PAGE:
BACKGROUND: The metabolic syndrome is a cluster of risk factors including hypertension, obesity, dyslipidemia, and impaired glucose metabolism, associated with cardiovascular disease. The metabolic syndrome also appears to predispose to cognitive dysfunction and dementia. In this study the association between the metabolic syndrome and cognitive function was examined in a population of the oldest old.
METHODS: The Leiden 85-Plus Study is a population-based study of 599 persons from age 85 onward. Cognitive function was assessed annually from age 85 to 90 by means of four neuropsychological tests. The presence (n = 237) or absence (n = 325) of the metabolic syndrome was recorded at baseline. Cross-sectional and prospective associations between the metabolic syndrome and cognitive function were analyzed with linear mixed models, adjusted for sex and level of education.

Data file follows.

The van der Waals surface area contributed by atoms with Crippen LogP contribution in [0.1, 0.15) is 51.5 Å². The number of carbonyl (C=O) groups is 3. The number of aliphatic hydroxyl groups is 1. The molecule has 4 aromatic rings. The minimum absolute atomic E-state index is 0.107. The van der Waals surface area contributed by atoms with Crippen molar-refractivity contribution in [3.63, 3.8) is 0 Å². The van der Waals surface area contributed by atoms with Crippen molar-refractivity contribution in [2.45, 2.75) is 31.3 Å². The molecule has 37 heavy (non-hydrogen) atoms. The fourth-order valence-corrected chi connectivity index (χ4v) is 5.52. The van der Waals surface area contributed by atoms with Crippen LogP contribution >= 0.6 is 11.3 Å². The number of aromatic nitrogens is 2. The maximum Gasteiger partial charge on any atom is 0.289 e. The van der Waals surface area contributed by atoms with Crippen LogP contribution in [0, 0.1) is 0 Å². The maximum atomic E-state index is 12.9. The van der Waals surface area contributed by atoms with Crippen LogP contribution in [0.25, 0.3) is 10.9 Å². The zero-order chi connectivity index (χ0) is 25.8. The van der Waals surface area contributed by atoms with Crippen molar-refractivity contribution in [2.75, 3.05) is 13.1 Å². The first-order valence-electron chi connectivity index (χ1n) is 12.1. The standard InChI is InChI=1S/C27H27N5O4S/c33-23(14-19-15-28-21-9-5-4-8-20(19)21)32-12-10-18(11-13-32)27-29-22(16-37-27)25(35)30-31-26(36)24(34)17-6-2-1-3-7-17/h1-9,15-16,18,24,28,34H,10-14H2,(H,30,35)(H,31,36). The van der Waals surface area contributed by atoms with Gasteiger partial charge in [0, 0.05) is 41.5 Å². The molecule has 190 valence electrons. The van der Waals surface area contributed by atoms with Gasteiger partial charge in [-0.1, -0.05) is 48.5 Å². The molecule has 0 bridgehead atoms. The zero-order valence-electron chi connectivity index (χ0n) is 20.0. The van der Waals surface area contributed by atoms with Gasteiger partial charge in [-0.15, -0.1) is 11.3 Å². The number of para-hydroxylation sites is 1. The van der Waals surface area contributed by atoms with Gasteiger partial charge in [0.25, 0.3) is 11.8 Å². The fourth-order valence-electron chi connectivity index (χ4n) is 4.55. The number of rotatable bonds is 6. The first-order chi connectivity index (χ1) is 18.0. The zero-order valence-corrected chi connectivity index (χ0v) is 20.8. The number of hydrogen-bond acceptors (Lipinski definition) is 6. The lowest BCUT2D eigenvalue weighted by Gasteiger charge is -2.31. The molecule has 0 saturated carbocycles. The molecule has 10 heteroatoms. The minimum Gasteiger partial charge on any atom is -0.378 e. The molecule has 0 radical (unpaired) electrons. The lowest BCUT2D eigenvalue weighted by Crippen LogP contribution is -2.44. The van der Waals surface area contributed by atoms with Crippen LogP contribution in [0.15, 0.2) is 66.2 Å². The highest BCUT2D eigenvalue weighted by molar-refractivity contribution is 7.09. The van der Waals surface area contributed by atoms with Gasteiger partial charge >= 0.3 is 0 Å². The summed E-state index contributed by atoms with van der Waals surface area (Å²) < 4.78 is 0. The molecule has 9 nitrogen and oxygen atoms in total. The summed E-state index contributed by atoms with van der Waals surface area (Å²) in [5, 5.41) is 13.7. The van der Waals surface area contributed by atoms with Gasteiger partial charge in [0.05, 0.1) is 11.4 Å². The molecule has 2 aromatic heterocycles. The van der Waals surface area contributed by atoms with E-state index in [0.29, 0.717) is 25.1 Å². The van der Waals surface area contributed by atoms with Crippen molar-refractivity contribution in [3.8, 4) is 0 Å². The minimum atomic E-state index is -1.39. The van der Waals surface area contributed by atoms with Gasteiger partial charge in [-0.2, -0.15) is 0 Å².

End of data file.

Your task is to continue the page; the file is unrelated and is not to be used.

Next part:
RESULTS: At age 85 the metabolic syndrome was not associated with lower cognitive performance. The metabolic syndrome was associated with a decelerated cognitive decline from age 85 to 90 on the Mini-Mental State Examination (additional annual effect 0.18 [0.07], p = 0.01), the Stroop Test (-1.49 [0.59], p = 0.01), and the Letter Digit Coding Test (0.26 [0.09], p = 0.005). This effect was mainly attributable to glucose, body mass index, and, to a lesser extent, blood pressure.
CONCLUSION: The association between the metabolic syndrome and accelerated cognitive decline, which has been reported in persons up to age 75, is not evident in a population of the oldest old. The concept of the metabolic syndrome may be less valid in this age group.
|Number of pages||7|
|Publication status||Published - 4 Sep 2007|